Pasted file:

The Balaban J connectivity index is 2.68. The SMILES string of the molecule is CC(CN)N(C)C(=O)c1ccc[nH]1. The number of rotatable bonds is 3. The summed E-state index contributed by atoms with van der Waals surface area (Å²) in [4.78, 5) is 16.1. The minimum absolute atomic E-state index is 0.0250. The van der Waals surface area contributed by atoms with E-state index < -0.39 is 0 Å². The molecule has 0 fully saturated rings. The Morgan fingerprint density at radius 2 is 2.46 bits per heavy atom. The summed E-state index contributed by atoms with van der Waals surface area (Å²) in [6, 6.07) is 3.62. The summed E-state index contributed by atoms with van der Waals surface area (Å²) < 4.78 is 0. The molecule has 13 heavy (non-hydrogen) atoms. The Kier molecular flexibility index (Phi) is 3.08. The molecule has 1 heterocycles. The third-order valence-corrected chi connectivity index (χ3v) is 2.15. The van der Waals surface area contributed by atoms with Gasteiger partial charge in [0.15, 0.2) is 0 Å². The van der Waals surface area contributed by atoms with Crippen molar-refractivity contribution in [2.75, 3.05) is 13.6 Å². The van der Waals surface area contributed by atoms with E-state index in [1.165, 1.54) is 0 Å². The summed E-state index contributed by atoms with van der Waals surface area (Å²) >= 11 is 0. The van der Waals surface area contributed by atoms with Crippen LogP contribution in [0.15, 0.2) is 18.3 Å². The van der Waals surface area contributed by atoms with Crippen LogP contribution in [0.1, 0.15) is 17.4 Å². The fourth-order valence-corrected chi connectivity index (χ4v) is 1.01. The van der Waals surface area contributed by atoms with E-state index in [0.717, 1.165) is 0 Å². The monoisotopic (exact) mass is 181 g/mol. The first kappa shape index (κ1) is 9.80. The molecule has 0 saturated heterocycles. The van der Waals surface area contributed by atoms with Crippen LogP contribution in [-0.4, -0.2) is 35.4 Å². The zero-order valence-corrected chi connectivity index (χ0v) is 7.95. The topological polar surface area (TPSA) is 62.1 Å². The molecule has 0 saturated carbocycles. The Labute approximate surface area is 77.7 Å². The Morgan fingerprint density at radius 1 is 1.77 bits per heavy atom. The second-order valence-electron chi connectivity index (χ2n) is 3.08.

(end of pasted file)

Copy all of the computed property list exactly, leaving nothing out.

The Balaban J connectivity index is 2.68. The SMILES string of the molecule is CC(CN)N(C)C(=O)c1ccc[nH]1. The number of rotatable bonds is 3. The summed E-state index contributed by atoms with van der Waals surface area (Å²) in [4.78, 5) is 16.1. The minimum absolute atomic E-state index is 0.0250. The van der Waals surface area contributed by atoms with E-state index < -0.39 is 0 Å². The molecule has 0 fully saturated rings. The Morgan fingerprint density at radius 2 is 2.46 bits per heavy atom. The summed E-state index contributed by atoms with van der Waals surface area (Å²) in [6, 6.07) is 3.62. The summed E-state index contributed by atoms with van der Waals surface area (Å²) < 4.78 is 0. The molecule has 13 heavy (non-hydrogen) atoms. The Kier molecular flexibility index (Phi) is 3.08. The molecule has 1 heterocycles. The third-order valence-corrected chi connectivity index (χ3v) is 2.15. The van der Waals surface area contributed by atoms with Gasteiger partial charge in [0.15, 0.2) is 0 Å². The van der Waals surface area contributed by atoms with Crippen molar-refractivity contribution in [2.75, 3.05) is 13.6 Å². The van der Waals surface area contributed by atoms with E-state index in [1.165, 1.54) is 0 Å². The summed E-state index contributed by atoms with van der Waals surface area (Å²) >= 11 is 0. The van der Waals surface area contributed by atoms with Crippen LogP contribution in [0.15, 0.2) is 18.3 Å². The van der Waals surface area contributed by atoms with Crippen LogP contribution in [0.1, 0.15) is 17.4 Å². The fourth-order valence-corrected chi connectivity index (χ4v) is 1.01. The van der Waals surface area contributed by atoms with E-state index in [0.717, 1.165) is 0 Å². The monoisotopic (exact) mass is 181 g/mol. The first kappa shape index (κ1) is 9.80. The molecule has 0 saturated heterocycles. The van der Waals surface area contributed by atoms with Crippen LogP contribution in [-0.4, -0.2) is 35.4 Å². The zero-order valence-corrected chi connectivity index (χ0v) is 7.95. The topological polar surface area (TPSA) is 62.1 Å². The molecule has 0 saturated carbocycles. The Labute approximate surface area is 77.7 Å². The Morgan fingerprint density at radius 1 is 1.77 bits per heavy atom. The second-order valence-electron chi connectivity index (χ2n) is 3.08.